The History of Haltwhistle

This is another piece from Highways & Byways of Northumbria, a wonderful source of historical oddities:

Haltwhistle stands so beautifully on the tyne here a broad shadow river dancing and singing over a rough bed, with a great sweep of moors billowing round it that not even the squalour attendant on coal mines has destroyed its charm.

This is from a privately printed pamphlet by Rev C. E. Adamson, rector of Houghton-le-Spring, titled “A History of the Manor and the Church of Haltwhistle”:

The Tower of Hautwysel is first mentioned in the list of towers and castles that existed in northumberland about the year 1416, and is probably the same as that described in 1542 as the inheritance of Sir William Musgrave and in measurable good reparation. It is (as it now stands) a plain building with a loop-holed turret built on corbels. The old roof, which was removed some 20 years ago, was formed of flags laid on heavy oaken beams and fastened thereto with sheep shank bones. The floor also consisted of flags laid on joists formed of the roughly squared trunks of oak trees. A singing stone staircase leads to the upper part of the tower. As Haltwhistle cannot have had a resident lord during the tenure of the Musgraves, the tower was probably the residence of he bailiffs who seem to have exercised considerable authority in the town. “

There was another pele-tower but its remains are engulfed in the Red Lion HOtel. ..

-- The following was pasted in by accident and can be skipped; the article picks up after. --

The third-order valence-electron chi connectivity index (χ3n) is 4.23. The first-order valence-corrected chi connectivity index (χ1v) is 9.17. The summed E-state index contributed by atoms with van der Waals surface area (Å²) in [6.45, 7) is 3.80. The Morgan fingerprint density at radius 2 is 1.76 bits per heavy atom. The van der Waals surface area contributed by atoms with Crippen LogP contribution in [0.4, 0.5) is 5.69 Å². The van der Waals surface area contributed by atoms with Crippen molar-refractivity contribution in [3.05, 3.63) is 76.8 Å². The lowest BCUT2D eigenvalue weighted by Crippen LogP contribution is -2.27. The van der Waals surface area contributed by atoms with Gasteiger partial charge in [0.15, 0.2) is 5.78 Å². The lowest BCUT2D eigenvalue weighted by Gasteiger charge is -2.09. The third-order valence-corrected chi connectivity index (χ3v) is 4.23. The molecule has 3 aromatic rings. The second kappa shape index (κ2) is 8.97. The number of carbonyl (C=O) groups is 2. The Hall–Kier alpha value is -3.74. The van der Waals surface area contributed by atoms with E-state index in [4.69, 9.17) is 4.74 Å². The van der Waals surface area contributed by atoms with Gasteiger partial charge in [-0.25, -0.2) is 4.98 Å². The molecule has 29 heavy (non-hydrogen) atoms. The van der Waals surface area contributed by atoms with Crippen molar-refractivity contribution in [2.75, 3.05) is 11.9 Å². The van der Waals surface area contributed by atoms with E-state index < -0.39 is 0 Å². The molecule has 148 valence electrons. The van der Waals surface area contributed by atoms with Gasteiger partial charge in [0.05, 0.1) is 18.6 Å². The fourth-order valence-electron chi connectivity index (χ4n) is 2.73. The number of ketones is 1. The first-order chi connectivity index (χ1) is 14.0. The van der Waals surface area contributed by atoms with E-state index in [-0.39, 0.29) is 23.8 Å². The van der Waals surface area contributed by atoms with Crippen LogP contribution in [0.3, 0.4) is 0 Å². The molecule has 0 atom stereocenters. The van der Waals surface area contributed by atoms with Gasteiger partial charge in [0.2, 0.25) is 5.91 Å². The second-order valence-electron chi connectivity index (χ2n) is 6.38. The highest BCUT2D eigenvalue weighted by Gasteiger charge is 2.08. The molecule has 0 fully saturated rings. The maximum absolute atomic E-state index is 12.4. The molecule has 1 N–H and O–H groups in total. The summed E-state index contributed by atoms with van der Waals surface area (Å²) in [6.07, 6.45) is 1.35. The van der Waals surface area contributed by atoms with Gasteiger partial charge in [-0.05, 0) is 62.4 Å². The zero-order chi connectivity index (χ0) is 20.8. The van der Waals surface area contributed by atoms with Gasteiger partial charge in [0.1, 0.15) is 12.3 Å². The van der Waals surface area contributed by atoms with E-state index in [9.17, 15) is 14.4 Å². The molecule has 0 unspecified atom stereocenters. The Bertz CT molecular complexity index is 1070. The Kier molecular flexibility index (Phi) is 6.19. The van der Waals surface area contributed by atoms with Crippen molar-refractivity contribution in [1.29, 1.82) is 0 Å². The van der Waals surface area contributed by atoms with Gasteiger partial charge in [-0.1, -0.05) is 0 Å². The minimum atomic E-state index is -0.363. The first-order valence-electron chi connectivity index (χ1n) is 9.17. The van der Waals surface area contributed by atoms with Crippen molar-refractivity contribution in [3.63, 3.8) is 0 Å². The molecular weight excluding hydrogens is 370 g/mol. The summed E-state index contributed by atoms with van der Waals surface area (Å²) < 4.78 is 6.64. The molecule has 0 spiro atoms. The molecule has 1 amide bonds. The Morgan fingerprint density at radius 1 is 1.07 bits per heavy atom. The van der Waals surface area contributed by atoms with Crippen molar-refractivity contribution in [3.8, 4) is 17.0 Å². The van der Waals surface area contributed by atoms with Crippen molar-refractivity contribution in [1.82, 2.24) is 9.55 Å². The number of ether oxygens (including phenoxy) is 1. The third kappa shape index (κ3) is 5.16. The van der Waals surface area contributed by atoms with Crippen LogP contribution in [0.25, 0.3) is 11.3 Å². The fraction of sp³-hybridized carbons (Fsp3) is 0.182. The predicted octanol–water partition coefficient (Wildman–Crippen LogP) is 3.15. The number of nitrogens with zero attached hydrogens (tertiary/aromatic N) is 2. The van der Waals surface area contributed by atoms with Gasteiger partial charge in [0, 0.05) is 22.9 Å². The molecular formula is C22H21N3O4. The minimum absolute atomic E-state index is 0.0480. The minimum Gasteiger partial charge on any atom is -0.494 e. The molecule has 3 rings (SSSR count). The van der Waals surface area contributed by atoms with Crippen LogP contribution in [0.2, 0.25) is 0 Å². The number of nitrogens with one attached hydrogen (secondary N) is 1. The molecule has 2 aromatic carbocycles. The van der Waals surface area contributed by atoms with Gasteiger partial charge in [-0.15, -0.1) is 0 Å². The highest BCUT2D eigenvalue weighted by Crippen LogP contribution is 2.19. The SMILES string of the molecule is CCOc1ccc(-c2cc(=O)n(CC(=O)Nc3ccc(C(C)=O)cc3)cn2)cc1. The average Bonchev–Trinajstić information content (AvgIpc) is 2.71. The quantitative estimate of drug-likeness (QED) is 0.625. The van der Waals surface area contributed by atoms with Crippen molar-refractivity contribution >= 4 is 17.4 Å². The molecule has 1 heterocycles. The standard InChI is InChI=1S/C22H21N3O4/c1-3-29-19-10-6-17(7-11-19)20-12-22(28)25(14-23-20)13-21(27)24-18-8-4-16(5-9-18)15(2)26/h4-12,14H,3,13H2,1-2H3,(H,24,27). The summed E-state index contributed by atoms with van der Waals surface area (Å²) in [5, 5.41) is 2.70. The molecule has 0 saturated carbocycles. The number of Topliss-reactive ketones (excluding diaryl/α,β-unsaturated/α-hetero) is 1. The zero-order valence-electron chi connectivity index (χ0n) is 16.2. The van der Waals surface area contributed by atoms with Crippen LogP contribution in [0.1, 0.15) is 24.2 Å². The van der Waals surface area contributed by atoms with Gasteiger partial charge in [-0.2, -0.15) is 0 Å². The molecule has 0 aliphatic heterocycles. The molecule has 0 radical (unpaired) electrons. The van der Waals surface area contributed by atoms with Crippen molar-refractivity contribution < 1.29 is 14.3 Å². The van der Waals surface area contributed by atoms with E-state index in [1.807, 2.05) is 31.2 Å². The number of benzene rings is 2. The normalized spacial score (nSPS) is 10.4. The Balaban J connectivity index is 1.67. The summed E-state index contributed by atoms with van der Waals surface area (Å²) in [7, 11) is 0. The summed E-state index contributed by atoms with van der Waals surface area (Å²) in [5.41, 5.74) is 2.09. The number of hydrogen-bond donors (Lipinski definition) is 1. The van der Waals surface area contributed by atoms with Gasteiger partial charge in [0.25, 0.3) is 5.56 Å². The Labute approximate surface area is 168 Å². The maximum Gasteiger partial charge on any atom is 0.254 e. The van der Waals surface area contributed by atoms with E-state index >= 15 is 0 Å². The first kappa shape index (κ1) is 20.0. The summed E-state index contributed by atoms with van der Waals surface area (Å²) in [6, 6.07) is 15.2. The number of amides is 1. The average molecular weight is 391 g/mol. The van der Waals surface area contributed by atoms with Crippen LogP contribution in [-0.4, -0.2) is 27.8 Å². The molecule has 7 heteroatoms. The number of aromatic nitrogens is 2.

The most historic building in Haltwhistle is the church. It is said the the chancel dates from the 12th century; but it stands in the heart of he moss troopers’ county, and they have speed nothing they could plunder either sacred or profane. “

This is the inscription of the tombstone of John Ridley, “cousin” of he martyr:

IHON REDLE

THAT SUM

TIM DID BE

THEN LORD OF THE WALTON

GON IS HE OUT OF THESE VAL OF MESERE

HIS BONS LES NDER THES STON

WE MUST BELEVE BE GODSRSE

INTO THESE WORLD BGAVE HIS SON

THEN FOR TO REDEM AL CHARENTE

SO CHRISE HAES HES SOUL WON

AL FAETHFUL PEOPLE MAY BE FAEN

WHEN DATH COMES THAT NON CAN FLE

THE BODE KEPT THE SUL IN PAEN

THROUGH CHRIST IS SET AT LEBERTE

AMONG BLESSED COMPANETO REMAEN

TO SLEP IN CHRIST NOWE IS HE GON

YET STEL BELEVES TO HAVE AGAEN

THROUGH CHRIST A IOYEFWL RESURRECTION

AL FRIENDES MA BE GLAD TO HAER

WHEN HES SOUL FROM PAEN DID GO

OUT OF THES WORLD AS DETH APPER

IN THE YEER OF OUR LORD

A : 1562

It is the mis-spellng that interests here. Although there is online dialect in Northumberland, it is spoken with accents another peculiarities that belong to separate localities. The Western Northumbrian is much softer and sweeter in speech than the Eastern, where most commonly voices are harsh and loud. … Listen to a native who he says not gate but “gay-et”’ not faith but “fay-eth”’ not death but “dath”; not here, but “hee-er”’ not remain, but “remay-en”’ not misery  and liberty, but “meesery” and “leeberty”, and it becomes evident that the spelling, like early all the other spellings the time, was phonetic. It follows as a normal and indeed inevitable deduction that the manner of speaking prevalent today was also that of the generation which saw bishop Ridley burnt at the stake.

I have always found the Northumbrian accent incredibly difficult, but somehow seeing it written down makes it easier to understand. Or maybe I’m just getting used to it.

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